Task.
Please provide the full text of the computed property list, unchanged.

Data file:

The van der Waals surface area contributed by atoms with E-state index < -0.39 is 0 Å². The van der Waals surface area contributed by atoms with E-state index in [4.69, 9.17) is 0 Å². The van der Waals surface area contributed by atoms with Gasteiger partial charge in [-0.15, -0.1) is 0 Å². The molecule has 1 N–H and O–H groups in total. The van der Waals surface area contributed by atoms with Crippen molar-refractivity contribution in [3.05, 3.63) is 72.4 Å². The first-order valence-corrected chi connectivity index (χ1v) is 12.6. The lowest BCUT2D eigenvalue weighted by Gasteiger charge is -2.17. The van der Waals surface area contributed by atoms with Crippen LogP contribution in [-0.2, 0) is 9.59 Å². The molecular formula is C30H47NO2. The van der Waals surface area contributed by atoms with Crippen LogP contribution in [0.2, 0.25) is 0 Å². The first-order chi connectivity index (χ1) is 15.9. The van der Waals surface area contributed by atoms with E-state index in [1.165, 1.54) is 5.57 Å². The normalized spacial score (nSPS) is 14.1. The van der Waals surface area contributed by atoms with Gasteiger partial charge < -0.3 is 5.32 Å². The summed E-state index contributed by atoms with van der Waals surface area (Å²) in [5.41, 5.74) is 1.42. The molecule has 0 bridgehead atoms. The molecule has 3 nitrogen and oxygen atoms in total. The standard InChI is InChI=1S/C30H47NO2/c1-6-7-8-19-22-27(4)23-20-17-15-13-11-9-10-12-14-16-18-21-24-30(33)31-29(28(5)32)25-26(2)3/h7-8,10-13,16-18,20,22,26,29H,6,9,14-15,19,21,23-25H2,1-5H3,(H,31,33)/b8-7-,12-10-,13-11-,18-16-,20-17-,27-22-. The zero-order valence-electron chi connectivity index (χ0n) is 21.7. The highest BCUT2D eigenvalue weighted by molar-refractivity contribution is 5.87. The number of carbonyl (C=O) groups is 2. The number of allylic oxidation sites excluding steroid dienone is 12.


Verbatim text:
The van der Waals surface area contributed by atoms with E-state index < -0.39 is 0 Å². The van der Waals surface area contributed by atoms with E-state index in [4.69, 9.17) is 0 Å². The van der Waals surface area contributed by atoms with Gasteiger partial charge in [-0.15, -0.1) is 0 Å². The molecule has 1 N–H and O–H groups in total. The van der Waals surface area contributed by atoms with Crippen molar-refractivity contribution in [3.05, 3.63) is 72.4 Å². The first-order valence-corrected chi connectivity index (χ1v) is 12.6. The lowest BCUT2D eigenvalue weighted by Gasteiger charge is -2.17. The van der Waals surface area contributed by atoms with Crippen LogP contribution in [-0.2, 0) is 9.59 Å². The molecular formula is C30H47NO2. The van der Waals surface area contributed by atoms with Crippen LogP contribution in [0.2, 0.25) is 0 Å². The first-order chi connectivity index (χ1) is 15.9. The van der Waals surface area contributed by atoms with E-state index in [1.165, 1.54) is 5.57 Å². The normalized spacial score (nSPS) is 14.1. The van der Waals surface area contributed by atoms with Gasteiger partial charge < -0.3 is 5.32 Å². The summed E-state index contributed by atoms with van der Waals surface area (Å²) in [5.41, 5.74) is 1.42. The molecule has 0 bridgehead atoms. The molecule has 3 nitrogen and oxygen atoms in total. The standard InChI is InChI=1S/C30H47NO2/c1-6-7-8-19-22-27(4)23-20-17-15-13-11-9-10-12-14-16-18-21-24-30(33)31-29(28(5)32)25-26(2)3/h7-8,10-13,16-18,20,22,26,29H,6,9,14-15,19,21,23-25H2,1-5H3,(H,31,33)/b8-7-,12-10-,13-11-,18-16-,20-17-,27-22-. The zero-order valence-electron chi connectivity index (χ0n) is 21.7. The highest BCUT2D eigenvalue weighted by molar-refractivity contribution is 5.87. The number of carbonyl (C=O) groups is 2. The number of allylic oxidation sites excluding steroid dienone is 12.